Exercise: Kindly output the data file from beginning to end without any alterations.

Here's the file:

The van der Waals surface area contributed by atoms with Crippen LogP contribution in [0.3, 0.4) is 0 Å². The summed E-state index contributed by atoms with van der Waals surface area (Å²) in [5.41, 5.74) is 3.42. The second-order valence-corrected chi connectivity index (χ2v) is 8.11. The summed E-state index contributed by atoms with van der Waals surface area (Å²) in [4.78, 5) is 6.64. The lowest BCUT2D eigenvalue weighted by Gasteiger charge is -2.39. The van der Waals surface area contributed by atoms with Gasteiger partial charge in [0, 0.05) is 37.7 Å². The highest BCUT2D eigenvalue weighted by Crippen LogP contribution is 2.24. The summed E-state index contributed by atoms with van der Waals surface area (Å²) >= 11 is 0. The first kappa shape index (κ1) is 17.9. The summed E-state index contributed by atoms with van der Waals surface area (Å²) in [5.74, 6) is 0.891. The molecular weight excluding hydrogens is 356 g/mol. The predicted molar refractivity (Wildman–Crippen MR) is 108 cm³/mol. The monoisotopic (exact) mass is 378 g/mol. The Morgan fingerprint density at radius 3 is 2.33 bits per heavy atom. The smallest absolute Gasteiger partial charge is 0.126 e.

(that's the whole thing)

The van der Waals surface area contributed by atoms with Crippen LogP contribution in [0.3, 0.4) is 0 Å². The summed E-state index contributed by atoms with van der Waals surface area (Å²) in [5.41, 5.74) is 3.42. The second-order valence-corrected chi connectivity index (χ2v) is 8.11. The summed E-state index contributed by atoms with van der Waals surface area (Å²) in [4.78, 5) is 6.64. The lowest BCUT2D eigenvalue weighted by Gasteiger charge is -2.39. The van der Waals surface area contributed by atoms with Gasteiger partial charge in [0, 0.05) is 37.7 Å². The highest BCUT2D eigenvalue weighted by Crippen LogP contribution is 2.24. The summed E-state index contributed by atoms with van der Waals surface area (Å²) >= 11 is 0. The first kappa shape index (κ1) is 17.9. The summed E-state index contributed by atoms with van der Waals surface area (Å²) in [5.74, 6) is 0.891. The molecular weight excluding hydrogens is 356 g/mol. The predicted molar refractivity (Wildman–Crippen MR) is 108 cm³/mol. The monoisotopic (exact) mass is 378 g/mol. The Morgan fingerprint density at radius 3 is 2.33 bits per heavy atom. The smallest absolute Gasteiger partial charge is 0.126 e.